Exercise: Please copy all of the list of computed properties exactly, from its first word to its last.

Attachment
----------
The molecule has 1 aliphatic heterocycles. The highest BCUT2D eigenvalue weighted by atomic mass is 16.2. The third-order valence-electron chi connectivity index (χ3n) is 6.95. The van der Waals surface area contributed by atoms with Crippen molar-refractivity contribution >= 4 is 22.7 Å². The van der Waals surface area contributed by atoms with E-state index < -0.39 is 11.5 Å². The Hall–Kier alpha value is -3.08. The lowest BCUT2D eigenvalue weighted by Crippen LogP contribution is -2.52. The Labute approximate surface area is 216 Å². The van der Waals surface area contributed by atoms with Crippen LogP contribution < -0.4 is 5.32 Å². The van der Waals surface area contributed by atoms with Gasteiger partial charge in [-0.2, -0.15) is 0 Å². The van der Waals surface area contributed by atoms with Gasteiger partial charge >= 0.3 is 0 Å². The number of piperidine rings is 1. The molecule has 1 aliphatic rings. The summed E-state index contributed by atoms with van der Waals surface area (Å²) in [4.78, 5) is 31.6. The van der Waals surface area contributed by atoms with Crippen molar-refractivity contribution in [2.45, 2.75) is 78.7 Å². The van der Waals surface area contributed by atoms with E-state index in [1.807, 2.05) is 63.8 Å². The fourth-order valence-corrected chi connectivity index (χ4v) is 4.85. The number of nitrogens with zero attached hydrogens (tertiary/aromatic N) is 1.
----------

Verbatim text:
The molecule has 1 aliphatic heterocycles. The highest BCUT2D eigenvalue weighted by atomic mass is 16.2. The third-order valence-electron chi connectivity index (χ3n) is 6.95. The van der Waals surface area contributed by atoms with Crippen molar-refractivity contribution >= 4 is 22.7 Å². The van der Waals surface area contributed by atoms with E-state index < -0.39 is 11.5 Å². The Hall–Kier alpha value is -3.08. The lowest BCUT2D eigenvalue weighted by Crippen LogP contribution is -2.52. The Labute approximate surface area is 216 Å². The van der Waals surface area contributed by atoms with Crippen LogP contribution < -0.4 is 5.32 Å². The van der Waals surface area contributed by atoms with Gasteiger partial charge in [-0.2, -0.15) is 0 Å². The van der Waals surface area contributed by atoms with Gasteiger partial charge >= 0.3 is 0 Å². The number of piperidine rings is 1. The molecule has 1 aliphatic rings. The summed E-state index contributed by atoms with van der Waals surface area (Å²) in [4.78, 5) is 31.6. The van der Waals surface area contributed by atoms with Crippen molar-refractivity contribution in [2.45, 2.75) is 78.7 Å². The van der Waals surface area contributed by atoms with E-state index in [1.807, 2.05) is 63.8 Å². The fourth-order valence-corrected chi connectivity index (χ4v) is 4.85. The number of nitrogens with zero attached hydrogens (tertiary/aromatic N) is 1.